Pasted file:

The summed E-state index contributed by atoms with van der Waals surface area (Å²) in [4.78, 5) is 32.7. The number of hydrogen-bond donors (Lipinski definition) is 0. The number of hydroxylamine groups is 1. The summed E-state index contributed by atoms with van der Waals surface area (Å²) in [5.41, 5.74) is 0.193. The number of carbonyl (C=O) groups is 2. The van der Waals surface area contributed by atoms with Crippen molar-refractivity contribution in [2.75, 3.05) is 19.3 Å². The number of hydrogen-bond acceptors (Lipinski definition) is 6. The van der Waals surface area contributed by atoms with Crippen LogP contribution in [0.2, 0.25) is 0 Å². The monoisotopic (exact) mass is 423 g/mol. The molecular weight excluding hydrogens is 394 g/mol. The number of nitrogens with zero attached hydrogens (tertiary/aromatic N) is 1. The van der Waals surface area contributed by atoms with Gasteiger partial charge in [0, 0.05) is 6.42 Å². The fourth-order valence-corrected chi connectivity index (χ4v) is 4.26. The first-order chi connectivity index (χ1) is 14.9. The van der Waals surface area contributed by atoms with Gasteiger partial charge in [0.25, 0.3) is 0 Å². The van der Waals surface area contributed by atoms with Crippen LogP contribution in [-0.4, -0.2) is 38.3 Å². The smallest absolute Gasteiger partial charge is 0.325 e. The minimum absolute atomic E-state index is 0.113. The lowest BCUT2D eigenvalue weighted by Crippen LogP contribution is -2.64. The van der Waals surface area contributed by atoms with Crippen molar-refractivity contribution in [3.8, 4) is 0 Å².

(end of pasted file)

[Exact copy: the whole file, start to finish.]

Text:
The summed E-state index contributed by atoms with van der Waals surface area (Å²) in [4.78, 5) is 32.7. The number of hydrogen-bond donors (Lipinski definition) is 0. The number of hydroxylamine groups is 1. The summed E-state index contributed by atoms with van der Waals surface area (Å²) in [5.41, 5.74) is 0.193. The number of carbonyl (C=O) groups is 2. The van der Waals surface area contributed by atoms with Crippen molar-refractivity contribution in [2.75, 3.05) is 19.3 Å². The number of hydrogen-bond acceptors (Lipinski definition) is 6. The van der Waals surface area contributed by atoms with Crippen LogP contribution in [0.2, 0.25) is 0 Å². The monoisotopic (exact) mass is 423 g/mol. The molecular weight excluding hydrogens is 394 g/mol. The number of nitrogens with zero attached hydrogens (tertiary/aromatic N) is 1. The van der Waals surface area contributed by atoms with Gasteiger partial charge in [0, 0.05) is 6.42 Å². The fourth-order valence-corrected chi connectivity index (χ4v) is 4.26. The first-order chi connectivity index (χ1) is 14.9. The van der Waals surface area contributed by atoms with Gasteiger partial charge in [0.25, 0.3) is 0 Å². The van der Waals surface area contributed by atoms with Crippen LogP contribution in [-0.4, -0.2) is 38.3 Å². The smallest absolute Gasteiger partial charge is 0.325 e. The minimum absolute atomic E-state index is 0.113. The lowest BCUT2D eigenvalue weighted by Crippen LogP contribution is -2.64. The van der Waals surface area contributed by atoms with Crippen molar-refractivity contribution in [3.8, 4) is 0 Å².